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IOWA CITY, Iowa (AP) -- Taking seriously an apparent threat from a notorious collective of computer hackers, the Iowa Republican Party is boosting the security of the electronic systems it will use in two weeks to count the first votes of the 2012 presidential campaign. Investigators don't know if the threat is authentic, but it has nonetheless led the state party to confront a worst-case scenario. Their fear: an Iowa caucus marred by hackers who corrupt the database used to gather votes and crash the website used to inform the public about results that can shape the campaign for the White House. "With the eyes of the media on the state, the last thing we want to do is have a situation where there is trouble with the reporting system," said Wes Enos, a member of the Iowa GOP's central committee and the political director for Minnesota Rep. Michele Bachmann's campaign in the state. "We don't want that to be the story." Confident in the existing safeguards protecting the vote count itself, Enos and other members of the party central committee told The Associated Press they recently authorized additional security measures aimed at ensuring hackers are unable to delay the release of caucus results.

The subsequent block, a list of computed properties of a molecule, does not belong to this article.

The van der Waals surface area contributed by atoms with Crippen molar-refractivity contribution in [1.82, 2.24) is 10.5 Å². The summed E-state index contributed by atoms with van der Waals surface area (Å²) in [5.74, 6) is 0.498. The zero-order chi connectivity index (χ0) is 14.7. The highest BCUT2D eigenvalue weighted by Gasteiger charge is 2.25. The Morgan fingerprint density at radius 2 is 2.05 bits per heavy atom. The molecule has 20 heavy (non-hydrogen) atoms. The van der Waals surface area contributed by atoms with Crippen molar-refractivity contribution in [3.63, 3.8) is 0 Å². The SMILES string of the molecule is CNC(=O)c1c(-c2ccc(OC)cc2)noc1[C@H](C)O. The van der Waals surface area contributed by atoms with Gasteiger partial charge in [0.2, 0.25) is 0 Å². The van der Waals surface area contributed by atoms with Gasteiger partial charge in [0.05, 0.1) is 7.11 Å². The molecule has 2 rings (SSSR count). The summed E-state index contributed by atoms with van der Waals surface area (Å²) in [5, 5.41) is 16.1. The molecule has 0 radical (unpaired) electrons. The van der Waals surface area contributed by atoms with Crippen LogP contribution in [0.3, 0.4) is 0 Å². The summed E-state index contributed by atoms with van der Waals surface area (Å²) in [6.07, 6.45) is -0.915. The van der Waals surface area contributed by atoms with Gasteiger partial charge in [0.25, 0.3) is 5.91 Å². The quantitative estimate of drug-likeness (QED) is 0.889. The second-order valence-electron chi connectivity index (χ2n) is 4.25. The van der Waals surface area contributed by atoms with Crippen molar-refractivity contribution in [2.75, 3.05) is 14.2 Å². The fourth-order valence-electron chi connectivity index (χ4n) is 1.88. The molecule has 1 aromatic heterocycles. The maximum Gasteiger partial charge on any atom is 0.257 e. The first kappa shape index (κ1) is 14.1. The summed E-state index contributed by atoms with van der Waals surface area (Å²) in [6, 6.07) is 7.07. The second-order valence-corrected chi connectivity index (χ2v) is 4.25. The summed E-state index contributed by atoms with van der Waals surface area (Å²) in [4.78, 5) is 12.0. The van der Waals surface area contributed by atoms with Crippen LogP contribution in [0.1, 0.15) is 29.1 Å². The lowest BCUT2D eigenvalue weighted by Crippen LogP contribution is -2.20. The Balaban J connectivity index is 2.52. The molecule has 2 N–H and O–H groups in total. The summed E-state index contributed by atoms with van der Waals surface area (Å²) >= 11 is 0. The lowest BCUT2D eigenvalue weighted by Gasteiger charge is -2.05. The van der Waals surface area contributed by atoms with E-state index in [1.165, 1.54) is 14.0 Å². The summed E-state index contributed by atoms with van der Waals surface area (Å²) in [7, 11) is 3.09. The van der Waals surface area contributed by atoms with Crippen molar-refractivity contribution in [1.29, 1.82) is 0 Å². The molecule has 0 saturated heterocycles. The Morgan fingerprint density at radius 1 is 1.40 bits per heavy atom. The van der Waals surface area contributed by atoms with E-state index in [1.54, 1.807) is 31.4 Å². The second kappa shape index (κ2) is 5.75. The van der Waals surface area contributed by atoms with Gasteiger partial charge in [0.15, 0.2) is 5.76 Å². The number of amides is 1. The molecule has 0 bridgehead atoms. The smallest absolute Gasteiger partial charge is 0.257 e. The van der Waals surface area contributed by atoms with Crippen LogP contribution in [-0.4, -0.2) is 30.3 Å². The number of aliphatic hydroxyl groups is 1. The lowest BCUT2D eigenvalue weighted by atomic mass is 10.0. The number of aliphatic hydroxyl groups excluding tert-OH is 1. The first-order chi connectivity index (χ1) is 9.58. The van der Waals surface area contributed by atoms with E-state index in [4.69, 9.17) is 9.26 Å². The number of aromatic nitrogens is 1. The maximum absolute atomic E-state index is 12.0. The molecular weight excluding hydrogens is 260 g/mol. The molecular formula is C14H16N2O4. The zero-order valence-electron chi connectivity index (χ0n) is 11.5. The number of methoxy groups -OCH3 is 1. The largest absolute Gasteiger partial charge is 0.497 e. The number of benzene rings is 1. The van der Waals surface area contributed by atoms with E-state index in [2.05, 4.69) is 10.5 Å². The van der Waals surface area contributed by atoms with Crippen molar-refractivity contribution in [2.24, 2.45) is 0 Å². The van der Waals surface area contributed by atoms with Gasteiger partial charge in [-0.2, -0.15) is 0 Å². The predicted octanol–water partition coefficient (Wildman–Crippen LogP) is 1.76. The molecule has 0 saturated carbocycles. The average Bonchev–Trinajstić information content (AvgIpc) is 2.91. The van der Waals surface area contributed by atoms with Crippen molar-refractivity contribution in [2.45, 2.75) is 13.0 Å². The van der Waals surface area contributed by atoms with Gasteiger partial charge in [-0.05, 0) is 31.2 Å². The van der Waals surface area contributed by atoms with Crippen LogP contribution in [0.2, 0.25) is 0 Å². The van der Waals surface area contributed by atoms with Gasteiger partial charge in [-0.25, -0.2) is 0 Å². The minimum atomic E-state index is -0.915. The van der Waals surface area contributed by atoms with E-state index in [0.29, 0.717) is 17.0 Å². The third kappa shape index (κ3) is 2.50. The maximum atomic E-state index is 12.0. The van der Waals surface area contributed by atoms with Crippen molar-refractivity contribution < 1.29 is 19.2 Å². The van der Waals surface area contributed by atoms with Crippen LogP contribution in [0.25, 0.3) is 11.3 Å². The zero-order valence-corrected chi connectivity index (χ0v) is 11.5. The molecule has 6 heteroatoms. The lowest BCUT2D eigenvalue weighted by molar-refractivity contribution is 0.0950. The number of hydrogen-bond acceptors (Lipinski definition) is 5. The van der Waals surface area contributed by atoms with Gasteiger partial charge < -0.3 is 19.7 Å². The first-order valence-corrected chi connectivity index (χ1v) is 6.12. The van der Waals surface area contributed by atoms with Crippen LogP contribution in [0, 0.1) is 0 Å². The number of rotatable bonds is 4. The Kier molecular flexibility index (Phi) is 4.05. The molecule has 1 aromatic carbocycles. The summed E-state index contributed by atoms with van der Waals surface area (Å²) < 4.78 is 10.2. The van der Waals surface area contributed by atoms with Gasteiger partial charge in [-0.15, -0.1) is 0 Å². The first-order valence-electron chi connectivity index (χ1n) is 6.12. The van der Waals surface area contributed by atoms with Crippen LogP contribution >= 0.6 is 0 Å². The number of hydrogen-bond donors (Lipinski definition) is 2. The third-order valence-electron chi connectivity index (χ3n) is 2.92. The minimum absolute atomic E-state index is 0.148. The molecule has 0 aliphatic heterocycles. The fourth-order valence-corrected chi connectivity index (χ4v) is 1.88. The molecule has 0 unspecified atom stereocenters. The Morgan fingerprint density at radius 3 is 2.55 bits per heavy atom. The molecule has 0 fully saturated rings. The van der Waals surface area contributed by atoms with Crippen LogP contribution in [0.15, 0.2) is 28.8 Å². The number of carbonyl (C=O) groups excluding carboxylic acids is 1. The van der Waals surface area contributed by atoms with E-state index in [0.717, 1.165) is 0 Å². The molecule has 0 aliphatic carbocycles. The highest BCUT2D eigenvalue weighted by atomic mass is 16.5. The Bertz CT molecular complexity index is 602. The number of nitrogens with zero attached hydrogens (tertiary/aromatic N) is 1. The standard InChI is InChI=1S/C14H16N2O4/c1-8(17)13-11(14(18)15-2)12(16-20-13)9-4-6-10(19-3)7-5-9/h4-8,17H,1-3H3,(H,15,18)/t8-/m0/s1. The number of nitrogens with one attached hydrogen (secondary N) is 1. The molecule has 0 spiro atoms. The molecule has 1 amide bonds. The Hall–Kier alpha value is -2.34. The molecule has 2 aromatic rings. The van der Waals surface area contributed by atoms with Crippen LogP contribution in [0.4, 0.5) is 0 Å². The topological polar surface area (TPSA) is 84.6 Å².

"Some people feel that elections can be rigged and votes tampered with. One hacker, who goes by the name of Abhaxas, decided to prove that votes aren't secure by exposing parts of the Florida voting database. Said Abhaxas while posting the data, 'Who believes voting isn't tampered with?'"
"A hacker that goes by the name of Abhaxas exposed parts of the Florida voting database. That apparently didn't sit well with election officials. Reportedly, officials said that authorities were contacted and that their databases are now more secure than ever. In turn, Abhaxas decided to hack the database again and reveal a file directory. Said Abhaxas in the posting, 'Glad you cleaned things up, pretty secure now guys.'"